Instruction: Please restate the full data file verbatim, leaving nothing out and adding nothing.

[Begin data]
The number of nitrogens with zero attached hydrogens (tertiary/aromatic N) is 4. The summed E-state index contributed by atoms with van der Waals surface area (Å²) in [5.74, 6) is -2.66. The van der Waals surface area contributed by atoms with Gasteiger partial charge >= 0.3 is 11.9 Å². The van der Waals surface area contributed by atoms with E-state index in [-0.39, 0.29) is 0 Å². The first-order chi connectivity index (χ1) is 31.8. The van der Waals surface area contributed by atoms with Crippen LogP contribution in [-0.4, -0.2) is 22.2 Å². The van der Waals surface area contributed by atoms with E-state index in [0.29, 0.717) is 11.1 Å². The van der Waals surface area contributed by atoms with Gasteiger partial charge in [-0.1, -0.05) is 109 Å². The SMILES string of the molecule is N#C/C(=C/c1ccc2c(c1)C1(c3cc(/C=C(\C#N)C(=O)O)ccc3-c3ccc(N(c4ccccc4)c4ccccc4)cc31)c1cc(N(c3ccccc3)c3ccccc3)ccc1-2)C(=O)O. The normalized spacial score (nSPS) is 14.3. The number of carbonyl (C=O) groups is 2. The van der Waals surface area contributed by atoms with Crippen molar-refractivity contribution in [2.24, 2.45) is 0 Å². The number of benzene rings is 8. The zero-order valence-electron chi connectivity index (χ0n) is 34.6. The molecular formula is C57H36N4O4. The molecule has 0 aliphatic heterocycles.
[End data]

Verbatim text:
The number of nitrogens with zero attached hydrogens (tertiary/aromatic N) is 4. The summed E-state index contributed by atoms with van der Waals surface area (Å²) in [5.74, 6) is -2.66. The van der Waals surface area contributed by atoms with Gasteiger partial charge >= 0.3 is 11.9 Å². The van der Waals surface area contributed by atoms with E-state index in [-0.39, 0.29) is 0 Å². The first-order chi connectivity index (χ1) is 31.8. The van der Waals surface area contributed by atoms with Crippen LogP contribution in [-0.4, -0.2) is 22.2 Å². The van der Waals surface area contributed by atoms with E-state index in [0.29, 0.717) is 11.1 Å². The van der Waals surface area contributed by atoms with Gasteiger partial charge in [-0.1, -0.05) is 109 Å². The SMILES string of the molecule is N#C/C(=C/c1ccc2c(c1)C1(c3cc(/C=C(\C#N)C(=O)O)ccc3-c3ccc(N(c4ccccc4)c4ccccc4)cc31)c1cc(N(c3ccccc3)c3ccccc3)ccc1-2)C(=O)O. The normalized spacial score (nSPS) is 14.3. The number of carbonyl (C=O) groups is 2. The van der Waals surface area contributed by atoms with Crippen molar-refractivity contribution in [2.24, 2.45) is 0 Å². The number of benzene rings is 8. The zero-order valence-electron chi connectivity index (χ0n) is 34.6. The molecular formula is C57H36N4O4. The molecule has 0 aliphatic heterocycles.